Surfline’s fortune would take a turn however with the “dot com” boom in full swing in 1999 and registering 500,000 unique visits in any given month. Every action sports internet company and venture capital firm had their sights firmly set on an acquisition of Surfline. Although Sean could have accepted more attractive offers, he decided to accept a buyout from Swell.com to preserve the integrity of his operation. Left at the controls of his company, Sean was able to focus on developing Surfline’s proprietary wave model and new camera locations while the new parent company would focus on the ecommerce aspect. Unfortunately, the boom was quickly followed by a bust and Sean encouraged that Surfline be spun off from Swell.com. Sean was on his own again trying to save a company that was bleeding cash, and with venture capital partners waiting in the wings for the company to falter.
For all the storms Sean had predicted with surgical accuracy, the years to follow would bring Surfline through a financial maelstrom he would barely be able to navigate. Although continuing to gain in popularity, the company would continue to hemorrhage cash. With the ad revenue business model only in its infancy and the post-911 recession looming, there would be months on end when Sean would have to keep Surfline afloat with his own money. Rather than retrenching, Sean would be determined to grow Surfline. He purchased additional cameras to create the Surfcam network we all use today – all of which are still owned and maintained by Surfline. He also made the tough decision to carve out a fee based service. While Surfline would continue to provide reports for free, longer range forecasts and use of its proprietary wave model would come at a fee. This came as such a shock to some that there were numerous online physical threats to Sean and his family, and trash was even dumped in his front yard by those in defiance of his decision.
Having managed to keep its head above water throughout the adversity, Surfline slowly gained stability and traction. Once there was some light at the end of the tunnel, Sean received support from his “surf core” partners so they could buy out the original Swell.com venture capitalist investors in 2004. Additionally, Surfline was able to attract new internet savvy people to build out a great team. The internet ad revenue model began to take hold and Surfline continued to grow in popularity at an impressive clip. Its bottom line finally started taking on shades of black. Today, Surfline is considered one of the largest sports sites in the world. Nearly 1.5 million unique people visit the site – each month. In addition to you and me, Surfline provides its forecast to nearly every lifeguard agency in California, the Coast Guard, the U.S. Navy Seals, the National Weather Service, as well as entertainment production companies and foreign government agencies. Although a lot has changed since the days when Sean would sit on his Seal Beach rooftop studying the ocean, he will be the first to admit that what lies ahead may very well make the past seem trivial.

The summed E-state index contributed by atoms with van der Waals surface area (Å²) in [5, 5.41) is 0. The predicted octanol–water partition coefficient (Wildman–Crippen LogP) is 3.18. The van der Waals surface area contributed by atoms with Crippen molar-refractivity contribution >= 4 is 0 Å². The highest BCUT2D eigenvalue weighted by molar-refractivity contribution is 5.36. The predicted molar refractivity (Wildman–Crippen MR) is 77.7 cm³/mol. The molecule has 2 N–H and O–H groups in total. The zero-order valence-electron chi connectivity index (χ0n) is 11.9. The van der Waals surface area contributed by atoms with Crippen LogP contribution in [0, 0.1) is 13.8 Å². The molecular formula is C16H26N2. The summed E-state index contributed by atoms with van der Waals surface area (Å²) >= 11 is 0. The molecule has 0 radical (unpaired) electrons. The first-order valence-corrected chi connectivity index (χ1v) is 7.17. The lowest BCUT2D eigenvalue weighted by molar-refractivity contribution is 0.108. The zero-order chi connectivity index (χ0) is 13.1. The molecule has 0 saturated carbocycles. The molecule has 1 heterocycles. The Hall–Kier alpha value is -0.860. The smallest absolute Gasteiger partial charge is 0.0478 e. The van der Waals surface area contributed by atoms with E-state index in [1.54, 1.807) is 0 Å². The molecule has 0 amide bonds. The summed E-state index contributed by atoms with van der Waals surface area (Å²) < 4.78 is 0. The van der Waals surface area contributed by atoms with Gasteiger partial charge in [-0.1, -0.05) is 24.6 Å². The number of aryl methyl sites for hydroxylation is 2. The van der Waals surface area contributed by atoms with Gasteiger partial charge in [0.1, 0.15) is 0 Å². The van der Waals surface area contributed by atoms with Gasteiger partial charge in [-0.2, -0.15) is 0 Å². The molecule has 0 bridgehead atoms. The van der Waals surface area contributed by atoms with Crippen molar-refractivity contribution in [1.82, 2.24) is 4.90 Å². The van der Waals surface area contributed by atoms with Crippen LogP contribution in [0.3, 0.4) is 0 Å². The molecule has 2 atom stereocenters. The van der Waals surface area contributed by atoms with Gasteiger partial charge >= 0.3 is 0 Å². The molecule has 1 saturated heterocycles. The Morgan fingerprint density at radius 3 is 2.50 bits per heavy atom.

The End of an Era
Perhaps the biggest change in Surfline’s history occurred just last month. On February 17, Surfline pulled the veritable plug on the legacy phone service. This end of an era marks how well Surfline’s transition to the internet has been accepted; most people didn’t even realize that the dial-in services still existed. Going forward, Surfline intends to focus all of its resources on developing products for new media. What this means generally is that we can expect more through the internet and wireless platforms. What this means exactly, only Sean and his stalwart crew in the Huntington Beach office knows. Although Sean poses some interesting pontification on what the future may bring …